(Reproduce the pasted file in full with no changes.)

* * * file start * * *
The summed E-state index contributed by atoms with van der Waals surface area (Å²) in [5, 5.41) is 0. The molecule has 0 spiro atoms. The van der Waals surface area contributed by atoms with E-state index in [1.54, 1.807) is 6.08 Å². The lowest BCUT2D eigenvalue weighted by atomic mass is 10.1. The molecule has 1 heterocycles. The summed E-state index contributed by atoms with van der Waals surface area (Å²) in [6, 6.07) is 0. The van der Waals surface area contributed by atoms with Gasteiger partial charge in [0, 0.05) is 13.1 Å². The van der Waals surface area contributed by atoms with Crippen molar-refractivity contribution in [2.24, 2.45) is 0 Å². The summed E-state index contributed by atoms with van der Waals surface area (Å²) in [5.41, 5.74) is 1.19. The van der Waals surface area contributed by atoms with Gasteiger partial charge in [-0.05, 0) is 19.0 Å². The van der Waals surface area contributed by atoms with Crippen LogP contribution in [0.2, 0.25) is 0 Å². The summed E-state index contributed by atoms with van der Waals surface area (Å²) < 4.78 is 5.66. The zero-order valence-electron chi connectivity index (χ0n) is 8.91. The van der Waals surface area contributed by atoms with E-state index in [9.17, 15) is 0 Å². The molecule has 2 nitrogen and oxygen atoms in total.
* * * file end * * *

The summed E-state index contributed by atoms with van der Waals surface area (Å²) in [5, 5.41) is 0. The molecule has 0 spiro atoms. The van der Waals surface area contributed by atoms with E-state index in [1.54, 1.807) is 6.08 Å². The lowest BCUT2D eigenvalue weighted by atomic mass is 10.1. The molecule has 1 heterocycles. The summed E-state index contributed by atoms with van der Waals surface area (Å²) in [6, 6.07) is 0. The van der Waals surface area contributed by atoms with Gasteiger partial charge in [0, 0.05) is 13.1 Å². The van der Waals surface area contributed by atoms with Crippen molar-refractivity contribution in [2.24, 2.45) is 0 Å². The summed E-state index contributed by atoms with van der Waals surface area (Å²) in [5.41, 5.74) is 1.19. The van der Waals surface area contributed by atoms with Gasteiger partial charge in [-0.05, 0) is 19.0 Å². The van der Waals surface area contributed by atoms with Crippen LogP contribution in [0.2, 0.25) is 0 Å². The summed E-state index contributed by atoms with van der Waals surface area (Å²) < 4.78 is 5.66. The zero-order valence-electron chi connectivity index (χ0n) is 8.91. The van der Waals surface area contributed by atoms with E-state index in [9.17, 15) is 0 Å². The molecule has 2 nitrogen and oxygen atoms in total.